Can I give my dog bottled water? Plastic water bottles may also contain bisphenol A, which is a type of industrial chemical that can leak into the water. It's also linked to many health hazards, the reason why bottled water may not be the best for your dog.

c) Distilled Water for Dogs

Distilled water boils to the extent of destroying all the contaminants then the steam is condensed and bottled. Although purified water may be great, the process of distillation also removes all the essential minerals which are vital for your dog's health.

Therefore, when your pet drinks this type of water, they are likely to experience a sodium imbalance in the blood, lower levels of red blood cells, and a heightened secretion of cortisol.

Consumption of distilled water may not affect your dog in the short-term but should not be your pet's primary source of hydration.

d) Hard Water for Dogs

Salty water can also be dangerous for your dog's health. Although it's not a contaminant, dogs living in homes with such water are more likely to experience urinary health problems.

Also, magnesium present in the water can support the growth of urine crystals or struvite stones.

e) Filtered Water for Dogs

As the name suggests, filtered water is the regular tap water that has undergone filtration to expel impurities. It’s also the best water for dogs. There are distinct types of filters and filtration options that eradicate different contaminants.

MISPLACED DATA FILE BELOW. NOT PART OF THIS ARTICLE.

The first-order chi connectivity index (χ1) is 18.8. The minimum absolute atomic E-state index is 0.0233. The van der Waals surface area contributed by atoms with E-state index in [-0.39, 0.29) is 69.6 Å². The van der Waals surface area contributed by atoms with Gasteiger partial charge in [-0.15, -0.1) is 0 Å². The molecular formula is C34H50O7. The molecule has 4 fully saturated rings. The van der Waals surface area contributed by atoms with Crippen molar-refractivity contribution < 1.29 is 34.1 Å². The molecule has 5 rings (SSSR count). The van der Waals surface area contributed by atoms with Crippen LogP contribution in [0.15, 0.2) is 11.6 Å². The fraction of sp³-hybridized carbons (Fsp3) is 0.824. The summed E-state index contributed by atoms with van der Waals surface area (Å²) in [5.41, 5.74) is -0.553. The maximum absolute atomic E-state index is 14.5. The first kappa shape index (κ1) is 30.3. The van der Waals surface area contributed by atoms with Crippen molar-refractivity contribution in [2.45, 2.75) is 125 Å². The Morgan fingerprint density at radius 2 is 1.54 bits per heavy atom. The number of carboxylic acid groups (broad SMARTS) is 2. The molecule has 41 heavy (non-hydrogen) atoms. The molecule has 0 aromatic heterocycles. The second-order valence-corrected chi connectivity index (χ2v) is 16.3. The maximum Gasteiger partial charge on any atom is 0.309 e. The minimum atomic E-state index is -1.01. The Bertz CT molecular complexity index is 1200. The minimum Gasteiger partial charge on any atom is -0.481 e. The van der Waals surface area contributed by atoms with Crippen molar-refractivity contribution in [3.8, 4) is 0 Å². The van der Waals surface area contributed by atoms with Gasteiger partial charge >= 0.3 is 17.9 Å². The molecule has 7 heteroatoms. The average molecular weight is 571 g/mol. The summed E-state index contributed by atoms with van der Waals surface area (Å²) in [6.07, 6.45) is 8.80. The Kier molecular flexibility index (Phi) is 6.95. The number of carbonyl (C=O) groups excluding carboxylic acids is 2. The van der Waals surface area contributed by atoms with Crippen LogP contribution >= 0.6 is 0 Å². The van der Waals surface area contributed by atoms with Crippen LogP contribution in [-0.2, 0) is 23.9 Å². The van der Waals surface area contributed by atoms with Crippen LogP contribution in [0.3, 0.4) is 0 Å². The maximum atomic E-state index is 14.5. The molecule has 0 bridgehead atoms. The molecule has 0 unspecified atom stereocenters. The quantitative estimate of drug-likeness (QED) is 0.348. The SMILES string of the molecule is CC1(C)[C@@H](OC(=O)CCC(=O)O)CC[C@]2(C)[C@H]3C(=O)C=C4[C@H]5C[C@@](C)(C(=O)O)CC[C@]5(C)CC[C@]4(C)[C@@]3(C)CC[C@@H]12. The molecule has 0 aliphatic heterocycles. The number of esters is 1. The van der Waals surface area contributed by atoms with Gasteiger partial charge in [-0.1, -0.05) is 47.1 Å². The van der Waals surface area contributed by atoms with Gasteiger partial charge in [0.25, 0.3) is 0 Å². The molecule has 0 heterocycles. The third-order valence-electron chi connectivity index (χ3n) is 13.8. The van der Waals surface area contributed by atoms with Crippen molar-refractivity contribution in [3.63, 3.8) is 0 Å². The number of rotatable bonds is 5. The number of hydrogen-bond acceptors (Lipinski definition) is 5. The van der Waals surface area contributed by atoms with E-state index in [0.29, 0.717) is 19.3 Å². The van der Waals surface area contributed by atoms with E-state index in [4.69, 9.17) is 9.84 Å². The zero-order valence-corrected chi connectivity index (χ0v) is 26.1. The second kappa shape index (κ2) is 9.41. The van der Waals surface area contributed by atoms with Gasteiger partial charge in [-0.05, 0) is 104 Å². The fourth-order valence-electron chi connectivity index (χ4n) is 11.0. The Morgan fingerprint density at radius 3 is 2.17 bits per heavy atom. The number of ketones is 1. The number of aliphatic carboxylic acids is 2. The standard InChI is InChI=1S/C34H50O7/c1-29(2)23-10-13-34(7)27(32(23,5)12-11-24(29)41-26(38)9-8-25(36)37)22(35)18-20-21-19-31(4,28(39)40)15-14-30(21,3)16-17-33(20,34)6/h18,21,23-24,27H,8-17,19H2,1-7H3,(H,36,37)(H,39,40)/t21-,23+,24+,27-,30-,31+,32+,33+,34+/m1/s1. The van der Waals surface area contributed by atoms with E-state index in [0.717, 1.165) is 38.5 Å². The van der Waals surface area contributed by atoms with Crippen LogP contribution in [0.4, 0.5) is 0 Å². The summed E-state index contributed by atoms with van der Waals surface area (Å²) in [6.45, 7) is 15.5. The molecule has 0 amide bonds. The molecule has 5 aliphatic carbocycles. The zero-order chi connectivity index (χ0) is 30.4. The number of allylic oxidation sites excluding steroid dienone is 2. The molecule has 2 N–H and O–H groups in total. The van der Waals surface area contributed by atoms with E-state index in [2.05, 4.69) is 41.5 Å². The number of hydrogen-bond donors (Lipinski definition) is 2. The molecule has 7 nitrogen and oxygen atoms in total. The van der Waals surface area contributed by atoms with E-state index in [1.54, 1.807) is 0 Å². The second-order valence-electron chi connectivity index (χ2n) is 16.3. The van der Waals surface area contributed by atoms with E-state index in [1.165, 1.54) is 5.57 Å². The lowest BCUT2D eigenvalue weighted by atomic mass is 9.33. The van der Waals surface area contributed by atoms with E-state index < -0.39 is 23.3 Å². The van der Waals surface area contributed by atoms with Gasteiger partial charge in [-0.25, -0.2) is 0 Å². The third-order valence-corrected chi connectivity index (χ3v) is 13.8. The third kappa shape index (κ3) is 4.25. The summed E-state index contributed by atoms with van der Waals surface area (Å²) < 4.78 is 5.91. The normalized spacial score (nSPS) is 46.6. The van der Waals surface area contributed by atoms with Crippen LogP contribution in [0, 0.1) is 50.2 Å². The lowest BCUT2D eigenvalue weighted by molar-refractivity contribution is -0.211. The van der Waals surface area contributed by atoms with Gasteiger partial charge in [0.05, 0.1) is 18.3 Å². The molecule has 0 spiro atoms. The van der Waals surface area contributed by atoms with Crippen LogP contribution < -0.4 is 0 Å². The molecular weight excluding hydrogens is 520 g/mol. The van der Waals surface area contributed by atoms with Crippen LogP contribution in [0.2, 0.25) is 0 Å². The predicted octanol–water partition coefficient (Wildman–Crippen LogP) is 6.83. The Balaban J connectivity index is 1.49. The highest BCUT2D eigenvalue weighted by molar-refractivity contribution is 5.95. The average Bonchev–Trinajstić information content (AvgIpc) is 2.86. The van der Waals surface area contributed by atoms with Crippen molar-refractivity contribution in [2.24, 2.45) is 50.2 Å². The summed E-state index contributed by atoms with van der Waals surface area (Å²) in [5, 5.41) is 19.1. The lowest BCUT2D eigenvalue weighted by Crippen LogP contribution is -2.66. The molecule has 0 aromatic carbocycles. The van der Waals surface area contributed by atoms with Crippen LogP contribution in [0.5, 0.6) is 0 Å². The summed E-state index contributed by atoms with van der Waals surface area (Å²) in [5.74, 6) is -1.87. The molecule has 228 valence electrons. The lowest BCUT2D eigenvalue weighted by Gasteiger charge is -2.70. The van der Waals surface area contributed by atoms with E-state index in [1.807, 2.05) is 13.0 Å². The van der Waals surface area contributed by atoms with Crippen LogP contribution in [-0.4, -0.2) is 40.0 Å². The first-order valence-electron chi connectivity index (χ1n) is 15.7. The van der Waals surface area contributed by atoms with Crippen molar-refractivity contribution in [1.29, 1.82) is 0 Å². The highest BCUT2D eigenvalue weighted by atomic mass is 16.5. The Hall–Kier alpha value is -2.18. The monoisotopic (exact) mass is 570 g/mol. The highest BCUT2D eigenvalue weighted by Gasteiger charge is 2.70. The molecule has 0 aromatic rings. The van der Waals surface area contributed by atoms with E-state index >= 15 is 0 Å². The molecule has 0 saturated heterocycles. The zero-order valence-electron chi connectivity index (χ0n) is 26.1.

Therefore, to effectively purify your pet's water, it's good to know the kind of pollutants present in your water then look for the best filter to suit your needs.

By acquiring the best filter, you can turn polluted tap water into a cost-effective and healthy source of hydration for not only your pet but also your entire family.

How can tap water affect your dog's immune system?

1. Exposure to Toxins

Although this may seem obvious, dogs get exposed to various chemicals in the environment, and this can affect their immunity.

Some of the common toxins are from chemicals used for the treatment of parasites. These are like spot-on treatments as well as worm injections.

These contain insecticides or other chemicals that act as neurotoxins and can have a long-term effect on your pet or even result in death in some dogs.

Toxin exposure can as well come from a low-quality diet, processed foods, cigarette smoke, car exhaust fumes, household cleaning products, and many more.

However, tap water is one of the leading sources of contamination in dogs, and tap water contains different chemicals ranging from viruses, parasites, pesticides, and metals. Some of the common contaminants in tap water include;

An apricot-colored poodle is drinking water while being held.Tap water is one of the leading sources of contamination in dogs.

a) Lead

Lead can cause your dog to experience acute stomach upsets, diarrhea, or vomiting when swallowed in high quantities, and these ailments can significantly lower your dog's immunity. In cases of a young dog, they can easily cause death.

Moreover, if your dog is exposed to lead for an extended period, the pet may suffer from seizures, poor appetite, anxiety, fatigue, change in behavior, or blindness.

b.) Arsenic

Arsenic can enter drinking water in many ways, such as industrial pollution, as well as runoff from farms using herbicides or pesticides.

Although the levels of arsenic that can be present in tap water are relatively low, with continued consumption, your dog may develop abdominal pains, become unconscious or lethargic.

All these ailments can have a significant effect on your dog's immune system; for young dogs, the consequences can be more severe since they usually have weak immunity.